HE SIGNS AND SYMPTOMS OF QI VACUITY INCLUDE
- Fatigue, especially after eating
- Dizziness when standing up
- Easy bruising
THE SIGNS AND SYMPTOMS OF BLOOD VACUITY INCLUDE
- Dry stools
- Dry, falling hair
- A pale or swallow yellow complexion
- Pale, brittle nails
- Dry, scaly skin
THE SIGNS AND SYMPTOMS OF YIN VACUITY INCLUDE
- Dry mouth and throat
- Greying hair
- Matitudinal insomnia
THE SIGNS AND SYMPTOMS OF YANG VACUITY INCLUDE
- Cold hands and feet and especially feet
- Low back pain and/or upper back chill
THE SIGNS AND SYMPTOMS OF QI STAGNATION INCLUDE
- Bound stool
THE SIGNS AND SYMPTOMS OF BLOOD STASIS INCLUDE
- Visible, engorged varicosities, including small
- Fixed, sharp, and/or severe pain, especially hemangiomas, spider, nevi, and hemorrhoids lower abdominal pain
- A sooty facial complexion
- A possibly choppy and/or deep pulse
- Worsening of symptoms at night
- Blood clots in the menstruate
- A purplish tongue or possible static macules or spots
THE SIGNS AND SYMPTOMS OF INTERNAL HEAT INCLUDE
- Dark colored stools
- A possible bitter taste in the mouth
- Yellow tongue fur, possibly only at the root of the
- Possible bad breath tongue
- Possible bleeding gums
- A rapid pulse
Free the Flow
Huang Qi (Radix Astragali) 82 mg
Dang Gui (Radix Angelicae Sinensis) 69 mg
He Shou Wu (Radix Polygoni Multiflori) 55 mg
Dang Shen (Radix Codonopsis) 41 mg
Rou Cong Rong (Herba Cistanchis) 41 mg
Tao Ren (Semen Persicae) 41 mg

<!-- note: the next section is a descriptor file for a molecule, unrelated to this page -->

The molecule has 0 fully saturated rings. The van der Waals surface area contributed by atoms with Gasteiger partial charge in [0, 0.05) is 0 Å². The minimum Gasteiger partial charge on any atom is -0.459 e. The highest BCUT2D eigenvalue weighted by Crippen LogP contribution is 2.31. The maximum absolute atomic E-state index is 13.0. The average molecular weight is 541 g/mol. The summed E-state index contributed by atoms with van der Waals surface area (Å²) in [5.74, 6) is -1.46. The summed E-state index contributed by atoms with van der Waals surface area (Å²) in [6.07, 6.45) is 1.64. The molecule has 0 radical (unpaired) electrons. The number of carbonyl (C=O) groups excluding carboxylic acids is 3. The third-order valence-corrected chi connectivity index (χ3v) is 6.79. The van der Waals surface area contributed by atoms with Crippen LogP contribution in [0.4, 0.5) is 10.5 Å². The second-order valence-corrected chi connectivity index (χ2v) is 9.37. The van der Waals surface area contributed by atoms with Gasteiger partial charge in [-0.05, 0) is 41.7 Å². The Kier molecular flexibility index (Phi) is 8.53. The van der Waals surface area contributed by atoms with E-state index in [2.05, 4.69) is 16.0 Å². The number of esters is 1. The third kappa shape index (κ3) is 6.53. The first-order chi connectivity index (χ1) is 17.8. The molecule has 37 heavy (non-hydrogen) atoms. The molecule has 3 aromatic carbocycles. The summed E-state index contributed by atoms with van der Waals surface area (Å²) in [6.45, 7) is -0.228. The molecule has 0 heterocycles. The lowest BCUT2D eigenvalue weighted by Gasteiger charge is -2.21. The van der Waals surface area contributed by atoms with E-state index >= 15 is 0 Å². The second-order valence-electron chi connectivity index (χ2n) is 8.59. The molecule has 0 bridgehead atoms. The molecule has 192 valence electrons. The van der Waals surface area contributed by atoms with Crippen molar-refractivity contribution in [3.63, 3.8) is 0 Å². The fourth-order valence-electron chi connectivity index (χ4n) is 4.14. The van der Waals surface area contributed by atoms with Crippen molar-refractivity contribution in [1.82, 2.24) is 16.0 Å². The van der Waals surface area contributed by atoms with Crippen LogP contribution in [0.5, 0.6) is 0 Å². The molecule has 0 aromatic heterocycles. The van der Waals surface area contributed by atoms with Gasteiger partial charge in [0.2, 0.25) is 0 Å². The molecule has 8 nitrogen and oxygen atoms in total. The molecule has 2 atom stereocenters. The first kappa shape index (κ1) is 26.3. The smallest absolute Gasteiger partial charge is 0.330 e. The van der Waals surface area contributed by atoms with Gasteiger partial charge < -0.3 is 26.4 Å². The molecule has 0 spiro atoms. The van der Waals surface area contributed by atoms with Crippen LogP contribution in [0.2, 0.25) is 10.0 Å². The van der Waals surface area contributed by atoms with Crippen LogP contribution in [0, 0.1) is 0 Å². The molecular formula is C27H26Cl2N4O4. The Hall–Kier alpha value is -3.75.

Huang Qin (Radix Scutellariae) 41 mg
Niu Xi (Radix Achyranthis Bidentatae) 41 mg
Ze Xie (Rhizoma Alismatis) 41 mg
Zhi Ke (Fructus Aurantii) 27 mg
Sheng Ma (Rhizoma Cimicifugae) 21 mg
Dosage: Three capsules two times per day equal not less than 30g of raw medicinals. However, because our extraction process is so much more efficient than stovetop decoction, we believe this amount of our extract is actually more like the equivalent of 45-60g of bulk-dispensed herbs.
*Your results may vary.
Your results may vary from those listed above.
These statements have not been evaluated by the Food and Drug Administration.
This product is not intended to diagnose, treat, cure or prevent any disease.
Since we do not know everything about your medical history and medications, please consult with your health care practitioner before implementing any new protocols and supplements. Do not construe any information listed on this site as a substitute for actual medical advice. The info you receive from us is not intended to replace medical advice by your doctor. Forrest Health, Inc. does not dispense medical advice, prescribe, or diagnose illness. We offer nutritional programs and supplements that support your health. The views and nutritional advice expressed by Forrest Health, Inc. are not intended to be a substitute for conventional medical service. If you have a medical condition, see your physician of choice